His debut book in 1971, “Tribaliques” (published in English as “Tribaliks” in 1987) is a collection of eight short stories that throw a caustic glance at West Africa’s European-influenced urban elite, depicted by Mr. Lopes as homegrown colonizers standing in the way of political maturity. “The Laughing Cry,” one of Mr. Lopes’s most-read works, conjures a fictional African country run by a megalomaniacal dictator, Bwakamabé, who sways between crippling paranoia and patronizing delusions, calling himself “Daddy.”

The result is a burlesque of vanity and ruthlessness, with many readers drawing comparisons to rulers such as Uganda’s Idi Amin and the Central African Republic’s Jean-Bedel Bokassa.

“I, I am the father. And you, you are my children,” proclaims the fictional Bwakamabé. “You should give me advice, with frankness. But if you are afraid of my reactions, and you want to spare me, you should shut up respectfully.”

Washington Post reviewer Alan Ryan wrote that Mr. Lopes, who spent his teens and university years in Paris, imbued a “European point of view” in creating Bwakamabé and his realm. “But he still sees them through African eyes,” Ryan added. “Somewhere in the middle, in that conflict of views, is the truth.”

In Mr. Lopes’s 2015 novel “Meridional,” he explored race and cultural identity in ways that reflected his own life. The book’s main character is mixed race, like Mr. Lopes, and struggles over how he fits in as a resident of France.

“Being mixed race didn’t just mark me,” Mr. Lopes told the French magazine Le Point. “It made up my identity, my essential existence.”

Henri Lopes was born on Sept. 12, 1937, in what was then Léopoldville (now Kinshasa) in the Belgian Congo, which is now the Democratic Republic of Congo.

His parents were mixed race, the product of relationships between French and Belgian colonizers and local women, Mr. Lopes wrote in his 2018 memoir, “Il est déjà demain” (“It is Already Tomorrow”).

After his parents divorced, his mother married a French man and moved to Paris, bringing along the 12-year-old Mr. Lopes. He finished his primary education in France and received a bachelor’s degree in history from the University of Paris in 1962 and a master’s degree the following year.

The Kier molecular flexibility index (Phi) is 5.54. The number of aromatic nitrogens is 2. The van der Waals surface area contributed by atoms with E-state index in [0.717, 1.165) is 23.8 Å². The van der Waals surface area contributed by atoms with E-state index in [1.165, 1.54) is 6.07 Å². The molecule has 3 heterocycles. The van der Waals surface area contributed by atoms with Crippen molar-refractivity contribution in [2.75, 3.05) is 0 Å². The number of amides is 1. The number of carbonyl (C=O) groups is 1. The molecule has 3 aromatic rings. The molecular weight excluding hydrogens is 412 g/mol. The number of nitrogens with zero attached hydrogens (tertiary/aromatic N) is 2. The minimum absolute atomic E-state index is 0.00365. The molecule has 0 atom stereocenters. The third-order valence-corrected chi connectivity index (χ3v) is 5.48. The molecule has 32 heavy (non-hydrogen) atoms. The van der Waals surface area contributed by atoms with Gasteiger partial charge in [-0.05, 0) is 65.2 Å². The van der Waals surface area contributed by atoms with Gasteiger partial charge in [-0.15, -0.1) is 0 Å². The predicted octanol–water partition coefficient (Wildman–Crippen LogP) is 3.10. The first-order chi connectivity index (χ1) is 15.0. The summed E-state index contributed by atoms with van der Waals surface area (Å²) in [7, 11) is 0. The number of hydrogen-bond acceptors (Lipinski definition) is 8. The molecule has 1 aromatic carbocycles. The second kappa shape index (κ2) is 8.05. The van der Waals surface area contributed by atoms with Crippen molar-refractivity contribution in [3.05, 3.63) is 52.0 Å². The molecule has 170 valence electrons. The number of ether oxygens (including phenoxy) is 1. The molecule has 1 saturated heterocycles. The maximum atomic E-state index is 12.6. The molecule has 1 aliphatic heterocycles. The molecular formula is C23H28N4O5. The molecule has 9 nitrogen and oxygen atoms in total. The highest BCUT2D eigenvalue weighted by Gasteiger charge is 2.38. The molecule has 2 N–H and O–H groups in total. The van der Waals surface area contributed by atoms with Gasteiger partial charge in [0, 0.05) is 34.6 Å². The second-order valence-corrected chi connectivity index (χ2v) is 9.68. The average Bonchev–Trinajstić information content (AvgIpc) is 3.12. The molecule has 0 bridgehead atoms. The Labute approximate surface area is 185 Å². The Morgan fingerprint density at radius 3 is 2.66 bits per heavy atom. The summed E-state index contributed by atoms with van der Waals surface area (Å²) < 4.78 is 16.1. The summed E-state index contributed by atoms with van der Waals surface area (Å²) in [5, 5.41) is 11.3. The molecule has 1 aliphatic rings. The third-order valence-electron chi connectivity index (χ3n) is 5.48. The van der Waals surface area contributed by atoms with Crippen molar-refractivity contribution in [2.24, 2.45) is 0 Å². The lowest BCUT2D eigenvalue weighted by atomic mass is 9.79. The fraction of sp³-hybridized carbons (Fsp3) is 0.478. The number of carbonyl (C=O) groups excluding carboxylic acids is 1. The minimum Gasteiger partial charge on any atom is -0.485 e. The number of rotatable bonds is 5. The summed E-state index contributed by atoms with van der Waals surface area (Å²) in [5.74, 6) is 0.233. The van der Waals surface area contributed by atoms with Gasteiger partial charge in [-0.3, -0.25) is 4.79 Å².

He took a teaching position in Brazzaville, capital of the newly independent Republic of Congo, and was later recruited into the government. His posts included justice minister and foreign minister.

In the late 1960s, Mr. Lopes wrote the lyrics to a national anthem used from 1970 to 1991, “Les Trois Glorieuses,” named after a three-day uprising in 1963 that toppled the country’s first president, Fulbert Youlou. The anthem’s second verse begins: If the enemy kills me too early/ Brave comrade, seize my gun.

“I often wonder if, in the end, the accession to national sovereignty was not, the greatest shock, the most total revolution, experienced by [Africans],” Mr. Lopes said in a 2021 interview with the magazine Le Point Afrique.

When Sassou-Nguesso regained power in 1997, Mr. Lopes was in Paris as a deputy director general with the U.N. cultural organization UNESCO. He resigned to accept the ambassador post.

Survivors include his wife, the former Christine Diane, and four children from his first marriage to Nirva Pasbeau.

In the 2002 detective story “Dossier Classé,” Mr. Lopes again raised questions of mixed-race identity that followed him throughout this life. In the story, Mr. Lopes created a journalist, Lazare Mayele, who goes to an imaginary French-speaking country in Africa. The reporter — described as having an African father and French mother — at one point decides he is “sans-identite-fixe,” an outsider in Africa, in Europe and his home in the United States.

“We must not,” Mr. Lopes said, “be afraid to describe ourselves.”